"And how much do the girls get?" he asked darkly.
"Can't say just yet," said Kate. "The notes and mortgages have to be gone over, and the thing figured out; it will take some time. Mother and Adam began yesterday; we shall know in a few weeks."
"Sounds to me like a cold-blooded Bates steal," he cried. "Who figured out what was a fair share for the girls; who planned that arrangement? Why didn't you insist on the thing going through court; the land belong sold, and equal divisions of all the proceeds?"
"Now if you'll agree not to say a word until I finish, I'll show you the figures," said Kate. "I'll tell you what the plan is, and why it was made, and I'll tell you further that it is already recorded, and in action. There are no minor heirs. We could make an agreement and record it. There was no will. Mother will administer. It's all settled. Wait until I get the figures."
Then slowly and clearly she went over the situation, explaining everything in detail. When she finished he sat staring at her with a snarling face.
"You signed that?" he demanded. "You signed that! You threw away at least half you might have had! You let those lazy scoundrels of brothers of yours hoodwink you, and pull the wool over your eyes like that? Are you mad? Are you stark, staring mad?"
"No, I'm quite sane," said Kate. "It is you who are mad. You know my figures, don't you? Those were the only ones used yesterday. The whole scheme was mine, with help from Mother to the extent of her giving up everything except the home farm."
"You crazy fool!" he cried, springing up.
"Now stop," said Kate. "Stop right there! I've done what I think is right, and fair, and just, and I'm happy with the results. Act decently, I'll stay and build the mill. Say one, only one more of the nasty, insulting things in your head, and I'll go in there and wake up the children and we will leave now and on foot."
Confronted with Kate and her ultimatum, George arose and walked down to the road; he began pacing back and forth in the moonlight, struggling to regain command of himself. He had no money. He had no prospect of any until Aunt Ollie died and left him her farm. He was, as he expressed it, "up against it" there. Now he was "up against it" with Kate. What she decided upon and proposed to do was all he could do. She might shave prices, and cut, and skimp, and haggle to buy material, and put up her building at the least possible expense. She might sit over books and figure herself blind. He would be driving over the country, visiting with the farmers, booming himself for a fat county office maybe, eating big dinners, and being a jolly good fellow generally. Naturally as breathing, there came to him a scheme whereby he could buy at the very lowest figure he could extract; then he would raise the price to Kate enough to make him a comfortable income besides his share of the business. He had not walked the road long until his anger was all gone.
He began planning the kind of horse he would have to drive, the buggy he would want, and a box in it to carry a hatchet, a square, measures, an auger, other tools he would need, and by Jove! it would be a dandy idea to carry a bottle of the real thing. Many a farmer, for a good cigar and a few swallows of the right thing, would warm up and sign such a contract as could be got in no other manner; while he would need it on cold days himself. George stopped in the moonlight to slap his leg and laugh over the happy thought. "By George, Georgie, my boy," he said, "most days will be cold, won't they?"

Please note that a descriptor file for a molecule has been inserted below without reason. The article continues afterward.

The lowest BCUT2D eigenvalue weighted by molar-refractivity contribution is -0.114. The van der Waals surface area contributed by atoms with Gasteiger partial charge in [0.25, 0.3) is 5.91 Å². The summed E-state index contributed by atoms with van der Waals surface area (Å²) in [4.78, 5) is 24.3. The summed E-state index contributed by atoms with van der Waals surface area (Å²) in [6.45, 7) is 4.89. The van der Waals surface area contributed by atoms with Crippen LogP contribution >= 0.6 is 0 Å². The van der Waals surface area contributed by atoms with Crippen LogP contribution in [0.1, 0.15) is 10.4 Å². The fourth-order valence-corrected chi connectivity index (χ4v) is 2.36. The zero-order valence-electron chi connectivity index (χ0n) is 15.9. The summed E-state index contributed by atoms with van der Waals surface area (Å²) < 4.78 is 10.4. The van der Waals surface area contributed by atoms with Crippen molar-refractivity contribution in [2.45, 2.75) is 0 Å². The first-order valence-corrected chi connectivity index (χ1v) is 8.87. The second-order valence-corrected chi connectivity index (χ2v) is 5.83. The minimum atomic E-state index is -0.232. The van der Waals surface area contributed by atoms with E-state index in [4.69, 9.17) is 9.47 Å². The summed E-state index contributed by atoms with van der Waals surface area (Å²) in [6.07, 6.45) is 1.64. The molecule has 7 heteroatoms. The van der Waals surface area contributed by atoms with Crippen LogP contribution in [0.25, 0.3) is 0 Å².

He had no word to say to Kate of his change of feeling in the matter. He did not want to miss the chance of twitting her at every opportunity he could invent with having thrown away half her inheritance; but he was glad the whole thing was settled so quickly and easily. He was now busy planning how he would spend the money Kate agreed to pay him for the ravine; but that was another rosy cloud she soon changed in colour, for she told him if he was going to be a partner he could put in what money he had, as his time was no more valuable than she could make hers teaching school again -- in other words, he could buy his horse and buggy with the price she paid for the location, so he was forced to agree. He was forced to do a great many things in the following months that he hated; but he had to do them or be left out of the proposition altogether.
Mrs. Bates and Adam administered the Bates estate promptly and efficiently. The girls had their money on time, the boys adjusted themselves as their circumstances admitted. Mrs. Bates had to make so many trips to town, before the last paper was signed, and the last transfer was made, that she felt she could not go any farther, so she did not. Nancy Ellen had reached the point where she would stop and talk a few minutes to Kate, if she met her on the streets of Hartley, as she frequently did now; but she would not ask her to come home with her, because she would not bring herself in contact with George Holt. The day Kate went to Hartley to receive and deposit her check, and start her bank account, her mother asked her if she had any plan as to what she would do with her money. Kate told her in detail. Mrs. Bates listened with grim face: "You better leave it in the bank," she said, "and use the interest to help you live, or put it in good farm mortgages, where you can easily get ten per cent."